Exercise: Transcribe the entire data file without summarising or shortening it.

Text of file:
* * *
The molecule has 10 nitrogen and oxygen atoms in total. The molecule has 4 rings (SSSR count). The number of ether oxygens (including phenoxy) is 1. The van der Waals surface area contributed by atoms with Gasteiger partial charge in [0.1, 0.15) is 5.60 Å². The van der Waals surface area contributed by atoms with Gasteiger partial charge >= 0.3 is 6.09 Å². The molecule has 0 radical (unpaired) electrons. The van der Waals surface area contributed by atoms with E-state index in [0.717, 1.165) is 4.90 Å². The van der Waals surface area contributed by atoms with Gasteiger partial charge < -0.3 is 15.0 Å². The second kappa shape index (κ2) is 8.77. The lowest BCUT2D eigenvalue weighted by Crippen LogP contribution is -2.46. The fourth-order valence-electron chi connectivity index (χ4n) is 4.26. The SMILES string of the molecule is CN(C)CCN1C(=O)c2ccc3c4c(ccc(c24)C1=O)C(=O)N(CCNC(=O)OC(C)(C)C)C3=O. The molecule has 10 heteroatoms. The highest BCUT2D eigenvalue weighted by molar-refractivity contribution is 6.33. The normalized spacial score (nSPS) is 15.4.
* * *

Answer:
The molecule has 10 nitrogen and oxygen atoms in total. The molecule has 4 rings (SSSR count). The number of ether oxygens (including phenoxy) is 1. The van der Waals surface area contributed by atoms with Gasteiger partial charge in [0.1, 0.15) is 5.60 Å². The van der Waals surface area contributed by atoms with Gasteiger partial charge >= 0.3 is 6.09 Å². The molecule has 0 radical (unpaired) electrons. The van der Waals surface area contributed by atoms with E-state index in [0.717, 1.165) is 4.90 Å². The van der Waals surface area contributed by atoms with Gasteiger partial charge < -0.3 is 15.0 Å². The second kappa shape index (κ2) is 8.77. The lowest BCUT2D eigenvalue weighted by Crippen LogP contribution is -2.46. The fourth-order valence-electron chi connectivity index (χ4n) is 4.26. The SMILES string of the molecule is CN(C)CCN1C(=O)c2ccc3c4c(ccc(c24)C1=O)C(=O)N(CCNC(=O)OC(C)(C)C)C3=O. The molecule has 10 heteroatoms. The highest BCUT2D eigenvalue weighted by molar-refractivity contribution is 6.33. The normalized spacial score (nSPS) is 15.4.